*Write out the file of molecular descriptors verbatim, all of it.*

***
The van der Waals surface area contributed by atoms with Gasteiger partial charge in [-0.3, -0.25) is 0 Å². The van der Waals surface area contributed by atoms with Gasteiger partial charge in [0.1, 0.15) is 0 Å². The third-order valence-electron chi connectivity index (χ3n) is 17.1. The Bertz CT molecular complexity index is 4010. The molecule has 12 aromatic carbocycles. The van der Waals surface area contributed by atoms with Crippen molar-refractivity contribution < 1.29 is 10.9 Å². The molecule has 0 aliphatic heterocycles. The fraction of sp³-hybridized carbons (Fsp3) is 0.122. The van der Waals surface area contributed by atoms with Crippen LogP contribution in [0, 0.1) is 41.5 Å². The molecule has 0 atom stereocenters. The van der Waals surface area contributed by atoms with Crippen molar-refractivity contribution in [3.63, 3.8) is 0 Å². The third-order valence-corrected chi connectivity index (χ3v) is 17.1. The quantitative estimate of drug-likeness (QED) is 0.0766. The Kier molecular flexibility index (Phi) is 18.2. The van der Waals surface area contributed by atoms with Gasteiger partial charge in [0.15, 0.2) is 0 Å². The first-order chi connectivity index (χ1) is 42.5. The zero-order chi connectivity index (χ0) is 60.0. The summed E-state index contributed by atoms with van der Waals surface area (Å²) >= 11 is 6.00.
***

The van der Waals surface area contributed by atoms with Gasteiger partial charge in [-0.3, -0.25) is 0 Å². The van der Waals surface area contributed by atoms with Gasteiger partial charge in [0.1, 0.15) is 0 Å². The third-order valence-electron chi connectivity index (χ3n) is 17.1. The Bertz CT molecular complexity index is 4010. The molecule has 12 aromatic carbocycles. The van der Waals surface area contributed by atoms with Crippen molar-refractivity contribution < 1.29 is 10.9 Å². The molecule has 0 aliphatic heterocycles. The fraction of sp³-hybridized carbons (Fsp3) is 0.122. The van der Waals surface area contributed by atoms with Crippen LogP contribution in [0, 0.1) is 41.5 Å². The molecule has 0 atom stereocenters. The van der Waals surface area contributed by atoms with Crippen molar-refractivity contribution in [3.63, 3.8) is 0 Å². The third-order valence-corrected chi connectivity index (χ3v) is 17.1. The quantitative estimate of drug-likeness (QED) is 0.0766. The Kier molecular flexibility index (Phi) is 18.2. The van der Waals surface area contributed by atoms with Gasteiger partial charge in [0.15, 0.2) is 0 Å². The first-order chi connectivity index (χ1) is 42.5. The zero-order chi connectivity index (χ0) is 60.0. The summed E-state index contributed by atoms with van der Waals surface area (Å²) >= 11 is 6.00.